Big Brother is watching your every move and is judging you … harshly – very harshly indeed. In the case of Int, Big Brother is a “she” and she appears to have a firm grip on you; at least initially. That is what I took away from this 50-minute, one woman performance art piece – a polished role from Carolyn Rose Dawes, 25, a most considered and naturalistic actor.
As we enter the theatre, we are immediately struck by the stark image in front of us. A woman dressed in a short, navy blue dressing gown is lying on the ground, without movement. Around her is strewn a cacophony of clothing. On a white chest of drawers, rustic in appearance, sits an open make up case. Underneath it are several pairs of shoes. She and the contents are trapped inside a clear, plastic bubble – in the shape of a cube, to be more precise.
Suddenly, to an infernal drumbeat, she wakes in fear, clearly unable to extricate herself from her predicament. She looks longingly at her make up box and begins application. But when it comes to her choice of jewellry and clothing, Big Brother is dismissive, belittling and profane – the master’s voice, which turns into a diatribe, being the first spoken words we hear.
The more BB sounds off, the more the woman is intimidated and subjugated. She screams and collapses, only to awaken again and again in panic to undergo the same ritualistic nightmare. Finally, when she finds a way to break the cycle, her odious controller evaporates (Big Brother has been eviscerated) … and her metaphorical shackles are removed. Carpe diem – she seizes the day and suddenly, for the first time, she has a future.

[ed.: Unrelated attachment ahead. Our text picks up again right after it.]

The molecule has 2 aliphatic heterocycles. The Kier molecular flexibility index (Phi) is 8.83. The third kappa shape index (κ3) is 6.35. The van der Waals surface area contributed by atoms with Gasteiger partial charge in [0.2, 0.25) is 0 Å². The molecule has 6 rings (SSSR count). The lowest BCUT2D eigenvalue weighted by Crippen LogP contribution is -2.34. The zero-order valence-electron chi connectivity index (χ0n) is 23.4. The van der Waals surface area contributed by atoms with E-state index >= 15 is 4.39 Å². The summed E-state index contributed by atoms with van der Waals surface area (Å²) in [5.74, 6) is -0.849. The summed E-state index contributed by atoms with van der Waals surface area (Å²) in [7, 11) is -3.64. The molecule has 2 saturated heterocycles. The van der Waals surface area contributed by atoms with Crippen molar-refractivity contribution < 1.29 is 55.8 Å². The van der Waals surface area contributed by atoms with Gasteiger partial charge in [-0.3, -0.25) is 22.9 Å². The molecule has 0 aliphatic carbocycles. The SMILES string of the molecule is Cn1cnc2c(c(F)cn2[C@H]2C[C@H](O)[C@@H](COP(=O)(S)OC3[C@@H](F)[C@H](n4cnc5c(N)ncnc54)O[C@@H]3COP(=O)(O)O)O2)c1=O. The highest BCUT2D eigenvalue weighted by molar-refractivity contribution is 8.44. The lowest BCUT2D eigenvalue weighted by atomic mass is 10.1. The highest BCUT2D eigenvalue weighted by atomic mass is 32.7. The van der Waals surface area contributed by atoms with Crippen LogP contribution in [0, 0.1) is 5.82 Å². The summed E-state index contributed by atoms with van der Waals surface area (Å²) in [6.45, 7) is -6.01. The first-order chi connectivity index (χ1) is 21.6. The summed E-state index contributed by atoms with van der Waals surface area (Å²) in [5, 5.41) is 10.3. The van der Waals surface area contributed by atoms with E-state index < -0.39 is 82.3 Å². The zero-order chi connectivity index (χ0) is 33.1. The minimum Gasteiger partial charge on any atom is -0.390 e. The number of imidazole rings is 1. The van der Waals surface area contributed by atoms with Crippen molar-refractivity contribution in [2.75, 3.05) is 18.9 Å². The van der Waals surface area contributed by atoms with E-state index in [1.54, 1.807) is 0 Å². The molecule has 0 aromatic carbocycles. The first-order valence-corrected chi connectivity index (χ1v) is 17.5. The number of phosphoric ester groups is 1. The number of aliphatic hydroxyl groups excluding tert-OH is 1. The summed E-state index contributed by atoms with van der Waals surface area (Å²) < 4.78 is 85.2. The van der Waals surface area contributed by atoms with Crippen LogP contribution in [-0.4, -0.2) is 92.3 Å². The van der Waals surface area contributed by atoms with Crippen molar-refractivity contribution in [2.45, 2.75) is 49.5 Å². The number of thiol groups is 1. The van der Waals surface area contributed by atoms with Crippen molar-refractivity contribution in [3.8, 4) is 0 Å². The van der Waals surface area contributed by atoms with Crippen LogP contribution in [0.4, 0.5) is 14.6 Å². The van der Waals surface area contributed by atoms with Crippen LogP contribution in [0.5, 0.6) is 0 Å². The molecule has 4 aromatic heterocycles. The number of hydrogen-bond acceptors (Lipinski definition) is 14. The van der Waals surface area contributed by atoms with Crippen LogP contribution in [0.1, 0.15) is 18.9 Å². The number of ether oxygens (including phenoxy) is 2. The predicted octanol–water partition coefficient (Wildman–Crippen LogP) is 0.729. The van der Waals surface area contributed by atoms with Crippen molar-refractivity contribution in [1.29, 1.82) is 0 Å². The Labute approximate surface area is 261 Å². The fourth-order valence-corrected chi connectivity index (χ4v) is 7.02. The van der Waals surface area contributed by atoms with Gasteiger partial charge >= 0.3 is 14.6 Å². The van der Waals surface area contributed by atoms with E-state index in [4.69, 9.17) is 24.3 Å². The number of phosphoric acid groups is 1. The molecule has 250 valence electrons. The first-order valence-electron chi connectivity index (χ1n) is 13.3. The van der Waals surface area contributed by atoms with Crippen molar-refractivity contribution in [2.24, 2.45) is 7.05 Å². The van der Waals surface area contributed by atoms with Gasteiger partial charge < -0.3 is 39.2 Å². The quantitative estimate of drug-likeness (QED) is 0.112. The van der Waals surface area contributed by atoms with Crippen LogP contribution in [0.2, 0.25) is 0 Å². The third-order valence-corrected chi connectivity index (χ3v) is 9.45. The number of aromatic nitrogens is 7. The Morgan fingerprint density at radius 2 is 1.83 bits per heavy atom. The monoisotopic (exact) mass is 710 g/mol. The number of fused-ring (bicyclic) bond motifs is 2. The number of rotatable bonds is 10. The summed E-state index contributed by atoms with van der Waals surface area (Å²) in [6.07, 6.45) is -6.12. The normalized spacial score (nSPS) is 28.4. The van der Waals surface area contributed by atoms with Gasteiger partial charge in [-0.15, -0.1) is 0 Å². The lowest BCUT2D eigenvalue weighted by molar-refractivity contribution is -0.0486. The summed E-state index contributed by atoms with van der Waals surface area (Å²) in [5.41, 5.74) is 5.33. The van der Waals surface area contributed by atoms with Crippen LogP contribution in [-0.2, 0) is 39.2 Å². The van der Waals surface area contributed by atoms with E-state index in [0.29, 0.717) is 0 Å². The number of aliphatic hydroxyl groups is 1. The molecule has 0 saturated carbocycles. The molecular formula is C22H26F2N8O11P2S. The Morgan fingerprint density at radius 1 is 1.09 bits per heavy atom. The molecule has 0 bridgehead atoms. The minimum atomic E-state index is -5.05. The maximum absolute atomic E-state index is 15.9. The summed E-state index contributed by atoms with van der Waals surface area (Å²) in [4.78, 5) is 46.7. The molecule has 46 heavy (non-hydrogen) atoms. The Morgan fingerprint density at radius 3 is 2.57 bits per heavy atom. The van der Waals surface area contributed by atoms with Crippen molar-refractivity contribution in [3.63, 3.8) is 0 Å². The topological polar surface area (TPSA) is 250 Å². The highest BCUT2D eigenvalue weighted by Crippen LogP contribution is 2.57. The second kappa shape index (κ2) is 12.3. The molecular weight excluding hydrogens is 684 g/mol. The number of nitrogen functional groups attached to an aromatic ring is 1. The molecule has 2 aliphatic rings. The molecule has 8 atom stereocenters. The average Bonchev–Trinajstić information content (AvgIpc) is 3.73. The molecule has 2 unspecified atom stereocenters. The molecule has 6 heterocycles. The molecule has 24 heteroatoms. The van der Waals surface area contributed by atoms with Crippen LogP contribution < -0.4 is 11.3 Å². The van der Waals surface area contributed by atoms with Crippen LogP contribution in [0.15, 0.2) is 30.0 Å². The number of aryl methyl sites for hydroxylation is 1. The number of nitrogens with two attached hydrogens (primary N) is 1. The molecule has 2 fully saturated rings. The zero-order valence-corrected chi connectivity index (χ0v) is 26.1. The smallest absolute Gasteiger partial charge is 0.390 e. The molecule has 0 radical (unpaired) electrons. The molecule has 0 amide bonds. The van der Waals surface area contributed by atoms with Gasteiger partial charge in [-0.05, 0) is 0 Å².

That is my reading of this world premiere work, created by Dawes and Toby James Rice. There is no yardstick for just how one should interpret what is going down. Suffice to say, Dawes the performer makes you think and feel. She evokes an emotional response to her art, which is what esoteric material such as this is designed to do.
Those used to conventional narrative may find the going tough, but there is certainly a place in the creative arts for the more obtuse … for those that see the world in different hues. Int, for a select audience only, is on at The Owl and Cat Theatre – 34 Swan Street, Richmond – until 19th May.
Other reviews you might enjoy:
- Dybbuks (Theatre Works) – theatre review
- Suddenly Last Summer (Red Stitch) – theatre review
- 25 and F***ed (Owl & Cat) – theatre review
David Edwards is the editor of The Blurb and a contributor on film and television